Australian men and cancer

Cancer and Australian men

This month is Blue September, a month dedicated to raising awareness of cancer in men. Unbelievably, one in two Australian men will be diagnosed with cancer sometime in their lives. 

There are over 200 types of cancer, ranging from the most common such as prostate, bowel and lung cancer and melanoma to the rarer, such as cancer of the small intestine and cancer of the gallbladder. 

It is expected that over 74,000 Australian men will be diagnosed with cancer this year.  In better news, advances in cancer treatment are being made all the time.  In the 1980’s, the cancer survival rate was less than 50%.  Now, almost seven in 10 Australians will survive for at least five years after their diagnosis, and in some cancers, the survival rate is as high as 90%.  That’s why awareness months such as Blue September are so important, as they raise vital funds to continue research.

Men and cancer

Women get cancer too – why are we talking about just the men?

It’s true that women get cancer, and of course it is important to discuss this as well (and in fact these discussions do happen with other awareness campaigns throughout the year).  Men however, have a tendency to ignore their health and adopt a “she’ll be right” attitude.  Many patients with a cancer diagnosis have better outcomes if it is detected early, so we think it is important to shift these attitudes and encourage men not to ignore or dismiss symptoms and to seek early medical advice. 

Common types of cancer for Australian man

What are the most common types of cancer for Australian men?

In Australia, the statistics around the top four cancers affecting men make sobering reading. 

Prostate cancer tends to be more common in older men, with 63% of cases diagnosed in men over 65.  In 2018, 3264 deaths were attributed to prostate cancer, and there are almost 20,000 new cases diagnosed each year.  If diagnosed early, prostate cancer has one of the highest five-year survival rates at around 92%. 

Bowel cancer or colorectal cancer is a very common cancer for both Australian men and women, and is common in people over 50.  Around 15,000 new cases are diagnosed each year (across both men and women) and in 2018, 5336 deaths were attributed to bowel cancer.  The five-year survival rate is around 70%, much lower than that for prostate cancer.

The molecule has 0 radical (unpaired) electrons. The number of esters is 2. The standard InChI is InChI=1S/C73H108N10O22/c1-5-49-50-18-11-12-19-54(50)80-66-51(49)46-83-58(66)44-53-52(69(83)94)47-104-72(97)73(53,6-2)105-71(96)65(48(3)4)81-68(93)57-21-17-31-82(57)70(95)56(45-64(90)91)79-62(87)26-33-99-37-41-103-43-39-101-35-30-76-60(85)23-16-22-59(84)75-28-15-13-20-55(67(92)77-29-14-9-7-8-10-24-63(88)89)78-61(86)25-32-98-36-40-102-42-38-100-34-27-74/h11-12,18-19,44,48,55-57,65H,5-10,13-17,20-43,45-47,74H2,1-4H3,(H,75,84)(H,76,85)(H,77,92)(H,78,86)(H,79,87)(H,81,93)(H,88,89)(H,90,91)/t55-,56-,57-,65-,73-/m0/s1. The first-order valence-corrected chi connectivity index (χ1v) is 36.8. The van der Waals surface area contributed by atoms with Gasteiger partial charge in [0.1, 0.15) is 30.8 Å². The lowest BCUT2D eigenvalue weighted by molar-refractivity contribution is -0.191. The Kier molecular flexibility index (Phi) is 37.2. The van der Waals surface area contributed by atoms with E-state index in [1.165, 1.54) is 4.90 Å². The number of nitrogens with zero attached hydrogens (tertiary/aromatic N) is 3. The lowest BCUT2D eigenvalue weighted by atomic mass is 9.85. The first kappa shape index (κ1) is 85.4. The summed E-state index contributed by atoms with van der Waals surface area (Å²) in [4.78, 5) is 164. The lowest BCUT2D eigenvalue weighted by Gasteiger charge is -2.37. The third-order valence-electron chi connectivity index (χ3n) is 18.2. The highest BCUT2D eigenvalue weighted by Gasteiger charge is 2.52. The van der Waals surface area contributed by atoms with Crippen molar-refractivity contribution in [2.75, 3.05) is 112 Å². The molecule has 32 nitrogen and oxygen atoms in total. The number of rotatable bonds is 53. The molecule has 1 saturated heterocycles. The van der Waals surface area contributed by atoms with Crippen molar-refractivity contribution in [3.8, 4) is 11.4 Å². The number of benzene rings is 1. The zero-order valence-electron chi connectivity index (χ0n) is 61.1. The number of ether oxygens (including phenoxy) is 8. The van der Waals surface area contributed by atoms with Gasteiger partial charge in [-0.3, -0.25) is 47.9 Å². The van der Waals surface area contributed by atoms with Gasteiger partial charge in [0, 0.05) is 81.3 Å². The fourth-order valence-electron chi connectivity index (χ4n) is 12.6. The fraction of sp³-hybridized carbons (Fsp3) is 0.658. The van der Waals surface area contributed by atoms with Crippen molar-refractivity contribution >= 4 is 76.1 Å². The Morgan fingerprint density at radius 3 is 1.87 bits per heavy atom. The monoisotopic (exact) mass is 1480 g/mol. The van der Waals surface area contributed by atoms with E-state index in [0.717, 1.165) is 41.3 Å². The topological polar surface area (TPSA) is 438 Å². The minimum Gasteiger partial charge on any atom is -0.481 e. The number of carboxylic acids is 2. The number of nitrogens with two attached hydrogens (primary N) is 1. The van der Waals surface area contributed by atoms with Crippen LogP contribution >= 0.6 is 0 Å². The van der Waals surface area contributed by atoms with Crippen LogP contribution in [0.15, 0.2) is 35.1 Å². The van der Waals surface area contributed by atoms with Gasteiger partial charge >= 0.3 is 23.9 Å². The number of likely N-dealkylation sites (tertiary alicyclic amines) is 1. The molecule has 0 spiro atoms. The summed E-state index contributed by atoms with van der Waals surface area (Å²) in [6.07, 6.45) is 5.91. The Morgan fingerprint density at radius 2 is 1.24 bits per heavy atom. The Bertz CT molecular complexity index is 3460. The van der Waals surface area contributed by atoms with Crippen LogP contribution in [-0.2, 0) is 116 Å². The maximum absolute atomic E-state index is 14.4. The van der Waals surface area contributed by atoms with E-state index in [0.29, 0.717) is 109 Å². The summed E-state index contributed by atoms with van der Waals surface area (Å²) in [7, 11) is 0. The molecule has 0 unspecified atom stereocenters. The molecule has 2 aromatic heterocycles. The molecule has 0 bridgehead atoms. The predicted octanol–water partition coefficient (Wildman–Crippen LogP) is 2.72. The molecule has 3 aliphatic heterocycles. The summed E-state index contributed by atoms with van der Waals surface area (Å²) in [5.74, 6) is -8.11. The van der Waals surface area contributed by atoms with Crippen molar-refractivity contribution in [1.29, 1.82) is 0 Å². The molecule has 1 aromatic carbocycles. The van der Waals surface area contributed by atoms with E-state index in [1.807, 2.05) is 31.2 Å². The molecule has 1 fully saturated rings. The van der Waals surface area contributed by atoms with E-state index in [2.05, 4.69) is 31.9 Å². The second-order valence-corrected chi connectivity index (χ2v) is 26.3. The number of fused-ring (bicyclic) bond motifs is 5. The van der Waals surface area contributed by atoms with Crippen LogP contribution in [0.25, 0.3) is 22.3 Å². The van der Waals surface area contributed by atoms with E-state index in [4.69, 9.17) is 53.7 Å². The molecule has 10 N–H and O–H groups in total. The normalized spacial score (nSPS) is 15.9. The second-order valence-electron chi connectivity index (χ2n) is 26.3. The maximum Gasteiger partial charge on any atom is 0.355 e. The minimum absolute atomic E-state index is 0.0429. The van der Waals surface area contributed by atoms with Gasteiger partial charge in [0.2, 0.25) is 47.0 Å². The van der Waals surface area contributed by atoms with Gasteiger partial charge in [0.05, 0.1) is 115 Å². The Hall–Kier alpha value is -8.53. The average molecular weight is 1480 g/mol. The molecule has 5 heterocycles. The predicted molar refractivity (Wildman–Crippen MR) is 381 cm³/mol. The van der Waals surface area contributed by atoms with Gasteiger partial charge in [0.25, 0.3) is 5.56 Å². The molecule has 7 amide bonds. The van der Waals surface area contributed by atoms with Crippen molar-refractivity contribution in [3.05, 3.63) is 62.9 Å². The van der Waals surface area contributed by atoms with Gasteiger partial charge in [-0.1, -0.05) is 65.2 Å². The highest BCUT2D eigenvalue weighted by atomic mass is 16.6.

Melanoma skin cancer is the most common cancer in young Australian men aged from 15 to 39, and it is estimated that 11% off all cancers diagnosed in 2020 will be attributed to this type of cancer.  Almost twice as many men and women are expected to die from melanoma in 2020 and far more new cases will be diagnosed in men than women too.

Lung cancer is one of the more deadly cancers affecting Australian men with a poor five-year survival rate of only around 19%.  It is estimated that over 7,000 Australian men will be diagnosed with lung cancer in 2020, and nearly 5,000 will die as a result of suffering from lung cancer.  Around Sadly, around 18% of all cancer deaths in Australia will be due to lung cancer. 

Cancer symptoms to look out for

Symptoms men can look out for

If you experience any of these symptoms, make an appointment so we can help you to investigate the possible causes. (This list is generic in nature and has been put together by the Cancer Council.)

Symptoms to look out for:

  • Lumps, sores or ulcers that don’t heal
  • Unusual changes in your testicles
  • Coughs that don’t go away or show blood
  • Unexplained weight loss
  • Moles that change shape, size or colour, or bleed
  • Blood in a bowel motion
  • Persistent changes in toilet habits
  • Urinary problems or changes.
Ways to reduce your cancer risk

Lifestyle factors and steps you can take

There are some lifestyle factors that may reduce your cancer risks such as quitting smoking, wearing sunscreen and protective clothing, exercising and eating well and limiting your alcohol intake. 

There are also some tests that can help with early detection of some cancers.  For example, men between 50 and 74 are eligible for a free screening kit every two years to screen for bowel cancer. 

Of course, regular check-ins (and check-ups) with your GP to talk about any health concerns and to manage your health in general can only be beneficial for you. Encourage the men in your life to address any health concerns promptly and to be aware of any changes to their body that may be a symptom of something more serious.

Make an appointment for a telehealth consultation

Next steps

We’re here to help Australian men keep their health on track.  If you have any concerns the best first step is to make an appointment with one of our GPs to discuss your individual health circumstances.

Sources:

Cancer Council

Australian Cancer Research Foundation

Australian Government – Cancer Australia

This website does not provide medical advice.  It is intended for informational purposes only.  It is not a substitute for professional medical advice, diagnosis or treatment.  Never ignore professional medical advice in seeking treatment.  If you think you may have a medical emergency, immediately dial Triple 0 (000).